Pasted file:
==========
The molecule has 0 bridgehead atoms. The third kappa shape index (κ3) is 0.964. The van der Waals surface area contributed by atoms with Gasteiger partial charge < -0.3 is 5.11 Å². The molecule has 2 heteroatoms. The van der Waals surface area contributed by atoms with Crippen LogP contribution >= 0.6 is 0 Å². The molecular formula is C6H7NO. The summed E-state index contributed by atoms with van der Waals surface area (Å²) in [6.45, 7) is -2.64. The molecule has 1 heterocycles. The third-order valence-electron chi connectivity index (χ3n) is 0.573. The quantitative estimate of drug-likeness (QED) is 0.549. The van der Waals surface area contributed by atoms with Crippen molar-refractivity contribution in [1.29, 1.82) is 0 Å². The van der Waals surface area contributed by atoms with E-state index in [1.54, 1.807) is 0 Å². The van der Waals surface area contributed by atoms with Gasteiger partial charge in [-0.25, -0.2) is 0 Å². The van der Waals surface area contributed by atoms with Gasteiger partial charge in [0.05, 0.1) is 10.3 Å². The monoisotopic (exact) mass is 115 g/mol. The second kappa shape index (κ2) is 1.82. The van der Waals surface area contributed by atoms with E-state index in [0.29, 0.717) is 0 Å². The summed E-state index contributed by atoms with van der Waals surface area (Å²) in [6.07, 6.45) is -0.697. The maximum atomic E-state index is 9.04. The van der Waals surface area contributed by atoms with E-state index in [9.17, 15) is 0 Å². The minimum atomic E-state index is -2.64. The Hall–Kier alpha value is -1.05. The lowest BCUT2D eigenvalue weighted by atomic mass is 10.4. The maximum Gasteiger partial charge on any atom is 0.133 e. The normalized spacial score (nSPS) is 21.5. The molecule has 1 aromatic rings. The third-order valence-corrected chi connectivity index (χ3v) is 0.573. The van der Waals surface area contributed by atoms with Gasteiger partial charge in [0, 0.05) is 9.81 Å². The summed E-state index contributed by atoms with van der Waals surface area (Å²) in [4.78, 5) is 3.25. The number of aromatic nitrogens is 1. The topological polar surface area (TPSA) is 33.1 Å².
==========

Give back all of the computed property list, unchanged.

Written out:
The molecule has 0 bridgehead atoms. The third kappa shape index (κ3) is 0.964. The van der Waals surface area contributed by atoms with Gasteiger partial charge < -0.3 is 5.11 Å². The molecule has 2 heteroatoms. The van der Waals surface area contributed by atoms with Crippen LogP contribution >= 0.6 is 0 Å². The molecular formula is C6H7NO. The summed E-state index contributed by atoms with van der Waals surface area (Å²) in [6.45, 7) is -2.64. The molecule has 1 heterocycles. The third-order valence-electron chi connectivity index (χ3n) is 0.573. The quantitative estimate of drug-likeness (QED) is 0.549. The van der Waals surface area contributed by atoms with Crippen molar-refractivity contribution in [1.29, 1.82) is 0 Å². The van der Waals surface area contributed by atoms with E-state index in [1.54, 1.807) is 0 Å². The van der Waals surface area contributed by atoms with Gasteiger partial charge in [-0.25, -0.2) is 0 Å². The van der Waals surface area contributed by atoms with Gasteiger partial charge in [0.05, 0.1) is 10.3 Å². The monoisotopic (exact) mass is 115 g/mol. The second kappa shape index (κ2) is 1.82. The van der Waals surface area contributed by atoms with E-state index in [0.29, 0.717) is 0 Å². The summed E-state index contributed by atoms with van der Waals surface area (Å²) in [6.07, 6.45) is -0.697. The maximum atomic E-state index is 9.04. The van der Waals surface area contributed by atoms with E-state index in [9.17, 15) is 0 Å². The minimum atomic E-state index is -2.64. The Hall–Kier alpha value is -1.05. The lowest BCUT2D eigenvalue weighted by atomic mass is 10.4. The maximum Gasteiger partial charge on any atom is 0.133 e. The normalized spacial score (nSPS) is 21.5. The molecule has 1 aromatic rings. The third-order valence-corrected chi connectivity index (χ3v) is 0.573. The van der Waals surface area contributed by atoms with Gasteiger partial charge in [0, 0.05) is 9.81 Å². The summed E-state index contributed by atoms with van der Waals surface area (Å²) in [4.78, 5) is 3.25. The number of aromatic nitrogens is 1. The topological polar surface area (TPSA) is 33.1 Å².